Heavy criticism from senior US senators hasn't dissuaded Peter Dutton's belief America should sell Australia Virginia-class submarines to avoid a looming capability gap.
The opposition leader maintains that the option remains on the table, despite suggestions the AUKUS pact was pushing the US submarine-building industry to "breaking point".
Two members of the US armed services committee - Democratic Senator Jack Reed and Republican Senator James Inhofe - wrote to President Joe Biden late last year.
They implored him to not let the security pact between the two nations and the United Kingdom to come at a cost to their own capability.
Australia continues to shape an "optimal pathway" to make sure there's no capability gap between the retirement of current submarines and the nuclear-powered vessels, not scheduled for completion until 2040.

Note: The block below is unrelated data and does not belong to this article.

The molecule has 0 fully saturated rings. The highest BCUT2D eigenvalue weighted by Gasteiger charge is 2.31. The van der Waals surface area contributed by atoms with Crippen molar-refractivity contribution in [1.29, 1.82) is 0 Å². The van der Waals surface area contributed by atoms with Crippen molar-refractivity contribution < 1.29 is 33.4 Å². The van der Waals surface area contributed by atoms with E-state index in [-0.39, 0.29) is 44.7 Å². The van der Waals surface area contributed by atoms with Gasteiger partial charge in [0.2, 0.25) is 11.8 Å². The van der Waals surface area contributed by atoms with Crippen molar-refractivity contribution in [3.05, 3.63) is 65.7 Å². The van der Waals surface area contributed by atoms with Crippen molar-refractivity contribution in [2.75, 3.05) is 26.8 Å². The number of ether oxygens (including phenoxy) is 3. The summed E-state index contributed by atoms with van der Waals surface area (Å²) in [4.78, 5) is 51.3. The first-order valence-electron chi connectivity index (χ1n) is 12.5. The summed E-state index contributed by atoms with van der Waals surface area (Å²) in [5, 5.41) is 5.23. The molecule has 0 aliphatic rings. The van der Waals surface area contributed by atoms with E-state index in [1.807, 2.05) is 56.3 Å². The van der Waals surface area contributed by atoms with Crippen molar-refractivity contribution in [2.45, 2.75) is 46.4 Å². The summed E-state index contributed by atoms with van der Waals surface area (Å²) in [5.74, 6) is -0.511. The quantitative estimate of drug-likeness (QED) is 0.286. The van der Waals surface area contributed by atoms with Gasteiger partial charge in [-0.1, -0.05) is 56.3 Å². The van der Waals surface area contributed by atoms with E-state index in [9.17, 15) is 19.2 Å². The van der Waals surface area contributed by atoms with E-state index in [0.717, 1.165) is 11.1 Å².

Asked on Sunday if he stood by his claim Australia can fill the gap by buying two Virginia-class boats by 2030, Mr Dutton said Prime Minister Anthony Albanese must continue pushing that case with America.
"There's no question in my mind, that option is still on the table, the ability to make sure we can keep our reach in sight is really dependent on the acquisition of those assets," he told reporters.
"We should continue to work very closely to achieve an outcome and acknowledge the US and other partners have their own obligations and their own needs but we are a trusted, reliable partner and that's why the AUKUS deal was struck in the first place."
Defence Minister Richard Marles said on Saturday both the US and the UK were committed to making sure Australia didn't have a capability gap.
"There are lots of challenges and there's no doubt the pressure this places on the industrial base of the United States, also the United Kingdom, is really significant," he told reporters.
"Last year, I met with Senators Reed and Inhofe, they are both very strong supporters of Australia and really I have no doubt, at the end of the day, we will be able to deliver this."